Other times when I’ve played for DJs on tour in Melbourne, I might not know exactly what they are going to mix or how they will, but with a knowledge of their music and styles I can at least anticipate how it might the set might progress. It can become obvious very quickly if there is are incongruities between the visual artist and the performer onstage.

Brendan Harwood has worked extensively on visuals for artists like LUCIANBLOMKAMP

How have you worked together for this particular set?

Brendan: The initial movements forward came in the exchange of references – from images to animation and film. With this dialogue I started to create some motion sketches to better visualise my ideas and would bounce them back to him and the band.

He has a very strong understanding of the band’s visual identity and whether the visuals would fit or not fit with what they were doing on stage. The conversation has always been kept open and professional which has helped inform how I curate the visuals for each show as it changes and develops further.

Josh: Apart from those content ideas and aesthetic boundaries, we’ve basically gave Brendan free rule.

Is there a particular type of music or style of act you gravitate towards when deciding who you’d like to work with?

Brendan: I generally prefer artists or styles that are known or close to my understanding. Almost entirely an electronic sound with a lean to hip hop/jazz influenced beats, U.K. Bass and Footwork. Think labels like Brainfeeder, Warp and Planet Mu.

There is a vibrancy and forward thinkingness to the artists that these record labels sign which is always surprising me, and reminding me of those moments I felt when I first discovered these styles of electronic music.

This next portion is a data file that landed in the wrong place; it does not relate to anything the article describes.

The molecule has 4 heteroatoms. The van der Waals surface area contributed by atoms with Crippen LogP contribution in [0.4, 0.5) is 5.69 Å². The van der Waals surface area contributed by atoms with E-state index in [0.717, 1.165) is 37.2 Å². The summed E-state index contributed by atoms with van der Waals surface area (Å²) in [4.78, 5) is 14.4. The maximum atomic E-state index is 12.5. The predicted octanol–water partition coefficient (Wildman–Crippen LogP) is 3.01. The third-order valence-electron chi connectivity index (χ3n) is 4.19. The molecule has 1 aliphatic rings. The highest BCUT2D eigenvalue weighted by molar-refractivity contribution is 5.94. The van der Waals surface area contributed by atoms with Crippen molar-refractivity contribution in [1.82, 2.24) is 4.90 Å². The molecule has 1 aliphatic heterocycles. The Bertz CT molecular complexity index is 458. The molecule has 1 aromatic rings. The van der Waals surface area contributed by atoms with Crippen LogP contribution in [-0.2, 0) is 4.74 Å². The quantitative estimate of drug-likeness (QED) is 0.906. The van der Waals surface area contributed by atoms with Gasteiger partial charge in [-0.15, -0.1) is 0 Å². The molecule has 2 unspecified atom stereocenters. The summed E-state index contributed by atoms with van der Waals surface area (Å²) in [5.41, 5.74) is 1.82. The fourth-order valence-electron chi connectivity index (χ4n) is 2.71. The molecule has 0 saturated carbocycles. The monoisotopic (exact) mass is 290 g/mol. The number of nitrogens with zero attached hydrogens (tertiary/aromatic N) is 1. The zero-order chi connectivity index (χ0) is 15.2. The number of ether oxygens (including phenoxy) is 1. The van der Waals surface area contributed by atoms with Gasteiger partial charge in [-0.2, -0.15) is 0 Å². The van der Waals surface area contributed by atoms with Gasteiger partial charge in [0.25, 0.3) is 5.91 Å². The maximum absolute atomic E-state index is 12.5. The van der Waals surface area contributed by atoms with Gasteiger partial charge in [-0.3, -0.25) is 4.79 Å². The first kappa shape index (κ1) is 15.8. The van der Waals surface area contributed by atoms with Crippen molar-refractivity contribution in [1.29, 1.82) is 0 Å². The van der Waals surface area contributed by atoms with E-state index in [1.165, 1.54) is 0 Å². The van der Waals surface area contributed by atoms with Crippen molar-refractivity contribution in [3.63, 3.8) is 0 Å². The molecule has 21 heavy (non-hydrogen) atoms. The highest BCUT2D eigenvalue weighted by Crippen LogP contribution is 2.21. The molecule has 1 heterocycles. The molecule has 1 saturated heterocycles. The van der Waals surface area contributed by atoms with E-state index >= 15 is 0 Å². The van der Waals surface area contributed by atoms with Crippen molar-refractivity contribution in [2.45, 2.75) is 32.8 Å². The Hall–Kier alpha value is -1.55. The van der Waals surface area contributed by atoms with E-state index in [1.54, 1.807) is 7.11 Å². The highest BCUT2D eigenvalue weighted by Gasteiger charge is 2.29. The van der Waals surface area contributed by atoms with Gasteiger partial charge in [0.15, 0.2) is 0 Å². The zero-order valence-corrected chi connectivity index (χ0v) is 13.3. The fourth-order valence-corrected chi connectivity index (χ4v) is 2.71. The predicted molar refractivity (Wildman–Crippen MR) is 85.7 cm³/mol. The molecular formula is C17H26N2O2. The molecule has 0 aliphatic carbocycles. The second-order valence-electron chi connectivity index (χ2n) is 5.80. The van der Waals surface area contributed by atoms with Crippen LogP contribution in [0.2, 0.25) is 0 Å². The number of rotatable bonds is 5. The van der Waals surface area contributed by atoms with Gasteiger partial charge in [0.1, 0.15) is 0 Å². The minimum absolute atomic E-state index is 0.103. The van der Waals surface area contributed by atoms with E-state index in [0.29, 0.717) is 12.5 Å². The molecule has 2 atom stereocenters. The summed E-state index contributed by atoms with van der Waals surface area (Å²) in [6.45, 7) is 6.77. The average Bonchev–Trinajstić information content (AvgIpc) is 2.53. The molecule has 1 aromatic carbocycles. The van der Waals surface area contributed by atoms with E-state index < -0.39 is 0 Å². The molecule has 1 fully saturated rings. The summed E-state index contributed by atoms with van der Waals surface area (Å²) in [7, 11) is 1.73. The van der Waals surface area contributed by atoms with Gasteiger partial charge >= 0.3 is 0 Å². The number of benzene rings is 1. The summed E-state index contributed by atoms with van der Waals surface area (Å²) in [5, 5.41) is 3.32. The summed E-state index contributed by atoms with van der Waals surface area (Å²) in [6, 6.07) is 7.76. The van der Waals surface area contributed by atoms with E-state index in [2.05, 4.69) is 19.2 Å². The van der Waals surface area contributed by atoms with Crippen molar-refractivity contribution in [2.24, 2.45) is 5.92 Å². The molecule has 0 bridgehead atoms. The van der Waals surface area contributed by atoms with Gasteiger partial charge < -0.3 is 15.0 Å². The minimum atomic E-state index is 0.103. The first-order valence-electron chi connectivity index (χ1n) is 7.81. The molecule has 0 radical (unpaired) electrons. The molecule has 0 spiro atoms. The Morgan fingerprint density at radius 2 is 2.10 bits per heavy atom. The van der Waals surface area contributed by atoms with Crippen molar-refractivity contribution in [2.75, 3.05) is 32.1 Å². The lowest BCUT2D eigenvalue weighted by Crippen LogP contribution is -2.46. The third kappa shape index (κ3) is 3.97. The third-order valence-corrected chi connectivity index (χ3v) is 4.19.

Who are some of the visual artists and bands doing the best work with projections and other visual art?

Brendan: There are too many to name, but to keep it short, I have the utmost respect for the Melbourne group friendships – their visuals are equally as important as the music and definitely a performance that should be experienced live. Daito Manabe’s collaborative efforts with Nosaj Thing and elevenplay are some of the most technologically advanced I’ve seen (online).

Also – and performing at Melbourne Music Week this year – Nonotak, who have an ability to create incredibly engaging work with such a refined visual palette.

How did Stargazed pick the lineup for the event, and how did each pairing get decided?

Troy: We keep a careful eye on the arts and music scenes of Melbourne and Australia more broadly. We definitely know what we’re after, we started off with a more psych/shoegaze leaning but have always wanted to broaden that to include any artist that shows detail and depth in their expression and executed with a high level of skill.

We work with the visual artists and bands and facilitate the collaboration so that everyone is happy. We make recommendations as to who we think will stylistically match, but we want all our collaborators to feel completely in control of their performance.

What can we expect from Underwater Galaxies?

Troy: A considered combination of visuals and sounds that will transport you to the unknown – we’ve reached out to many artists around Melbourne who we believe are doing great work.

In different parts of the venue, emerging musician Obsa will be performing a spoken word/music collaboration. Our space will also play host to installation artist Guled Abdulwasi, who has previously exhibited work at the Gertrude Street Projection Festival. As independent artists, they are associated with the exciting Still Nomads collective.

Josh: We’ll be playing a new set rather than what most people would have seen, with a change in projections as well as the band lineup. It’s going to be a more intense show, but hopefully rewarding for the crowd.

Feature image visual by Oliver Elmers for Rat & Co.